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Obituaries: Not Just for People Anymore

Updated on May 11, 2015
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Neil is an owner of DragonTech Writing, a techncial writing firm located in Logan, Utah. He is also a published freelance writer.

An obituary ensures that a pet (or person) is more than just a marker after they are gone.
An obituary ensures that a pet (or person) is more than just a marker after they are gone.

Information generally given (if available) for an obituary, is the pet’s (or persons) full name. The birth and death dates and places as well as the burial place. Next include any life events or traits that those left behind desire to put in the document.

Obituaries may be short or long, depending on the writer, the subject of the piece and the relationship between the writer and the subject. The goal should be to tell others enough about the subject to spark the good memories of that pet (or person).

Obituaries are a tribute to those who have passed on usually written by the loved ones left behind. For people, they are usually published in the local newspaper. For our pets, however, it is rare to see an obituary in the newspaper. Fortunately with social media pet obituaries (or obituaries for cars and other items) can be made public. Writing obituaries is not an enviable process, but one that very few of us get out of. For people an obituary is a given. For loved pets an obituary should be.
Pets, with some exceptions are as beloved as family members, and as such deserve the same kinds of respect and services that humans deserve. There are pet cemeteries, coffins and head-stones, (look on-line, as it’s unlikely you’ll find a local shop with these items) available for most pets. Unfortunately with tight, un-forgiving budgets and the typically shorter life span for pets, many pets barely get a quiet burial in a cardboard box in the back yard and perhaps a brief grave-side service. Headstones, if any are small and un-obtrusive, and come memorial day pets are often forgotten. However, there is one service that can be done for all pets and that service can last for years. It is the simple act of writing an obituary.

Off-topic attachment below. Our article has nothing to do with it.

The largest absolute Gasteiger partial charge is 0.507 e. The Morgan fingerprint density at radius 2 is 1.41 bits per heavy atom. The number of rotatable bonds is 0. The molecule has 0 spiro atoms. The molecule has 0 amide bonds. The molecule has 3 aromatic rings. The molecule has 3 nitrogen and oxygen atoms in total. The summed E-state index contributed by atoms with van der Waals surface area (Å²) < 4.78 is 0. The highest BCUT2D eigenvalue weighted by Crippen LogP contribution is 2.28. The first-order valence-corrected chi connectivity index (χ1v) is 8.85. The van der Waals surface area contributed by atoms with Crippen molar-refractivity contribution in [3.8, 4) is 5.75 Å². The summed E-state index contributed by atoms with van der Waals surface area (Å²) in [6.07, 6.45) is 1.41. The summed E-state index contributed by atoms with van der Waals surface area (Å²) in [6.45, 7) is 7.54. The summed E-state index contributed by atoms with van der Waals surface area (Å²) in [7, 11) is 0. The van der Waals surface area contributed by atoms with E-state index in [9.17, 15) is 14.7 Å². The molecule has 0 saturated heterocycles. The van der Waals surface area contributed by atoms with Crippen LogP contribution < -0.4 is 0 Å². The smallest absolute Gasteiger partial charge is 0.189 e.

Shortly after my father died, his pet raven also died. The raven was a family pet, and having recently written my father's obituary, it seemed only natural that I should write one for our pet that passed away. If nothing else, it made me feel better, and that was the beginning of a tradition.
The process of writing an obituary, whether for people or pets is fairly simple. Name, age and date of birth (if known)and death date, followed by the things that made the individual unique, or special. A picture is usually included as well as details on services that were (or will be) held. The obituary then becomes a memorial to those who have passed on that can be shared and passed on from generation to generation.
Pets as well as People, deserve a well written obituary. It is the one service anyone can do for those who have passed on.



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